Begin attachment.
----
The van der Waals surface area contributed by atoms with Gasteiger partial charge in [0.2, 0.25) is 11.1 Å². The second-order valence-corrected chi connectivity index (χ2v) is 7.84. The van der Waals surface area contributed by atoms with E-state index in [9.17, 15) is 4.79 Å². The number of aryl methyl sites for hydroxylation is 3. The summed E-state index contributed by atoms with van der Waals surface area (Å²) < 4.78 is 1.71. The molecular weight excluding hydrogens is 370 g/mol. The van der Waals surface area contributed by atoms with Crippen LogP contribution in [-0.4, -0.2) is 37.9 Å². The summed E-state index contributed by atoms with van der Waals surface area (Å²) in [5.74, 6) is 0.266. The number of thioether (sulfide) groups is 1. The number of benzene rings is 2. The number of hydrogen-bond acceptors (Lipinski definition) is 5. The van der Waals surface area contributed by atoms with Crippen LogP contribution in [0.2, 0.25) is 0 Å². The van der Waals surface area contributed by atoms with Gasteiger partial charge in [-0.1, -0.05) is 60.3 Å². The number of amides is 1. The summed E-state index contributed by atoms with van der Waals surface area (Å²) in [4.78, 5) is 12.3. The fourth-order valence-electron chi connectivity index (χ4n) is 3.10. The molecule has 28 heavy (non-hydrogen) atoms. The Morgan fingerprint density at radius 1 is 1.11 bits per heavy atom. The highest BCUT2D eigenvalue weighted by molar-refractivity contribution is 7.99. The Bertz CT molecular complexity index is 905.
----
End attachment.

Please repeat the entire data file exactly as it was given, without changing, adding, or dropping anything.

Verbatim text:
The van der Waals surface area contributed by atoms with Gasteiger partial charge in [0.2, 0.25) is 11.1 Å². The second-order valence-corrected chi connectivity index (χ2v) is 7.84. The van der Waals surface area contributed by atoms with E-state index in [9.17, 15) is 4.79 Å². The number of aryl methyl sites for hydroxylation is 3. The summed E-state index contributed by atoms with van der Waals surface area (Å²) < 4.78 is 1.71. The molecular weight excluding hydrogens is 370 g/mol. The van der Waals surface area contributed by atoms with Crippen LogP contribution in [-0.4, -0.2) is 37.9 Å². The summed E-state index contributed by atoms with van der Waals surface area (Å²) in [5.74, 6) is 0.266. The number of thioether (sulfide) groups is 1. The number of benzene rings is 2. The number of hydrogen-bond acceptors (Lipinski definition) is 5. The van der Waals surface area contributed by atoms with Crippen LogP contribution in [0.2, 0.25) is 0 Å². The van der Waals surface area contributed by atoms with Gasteiger partial charge in [-0.1, -0.05) is 60.3 Å². The number of amides is 1. The summed E-state index contributed by atoms with van der Waals surface area (Å²) in [4.78, 5) is 12.3. The fourth-order valence-electron chi connectivity index (χ4n) is 3.10. The molecule has 28 heavy (non-hydrogen) atoms. The Morgan fingerprint density at radius 1 is 1.11 bits per heavy atom. The highest BCUT2D eigenvalue weighted by molar-refractivity contribution is 7.99. The Bertz CT molecular complexity index is 905.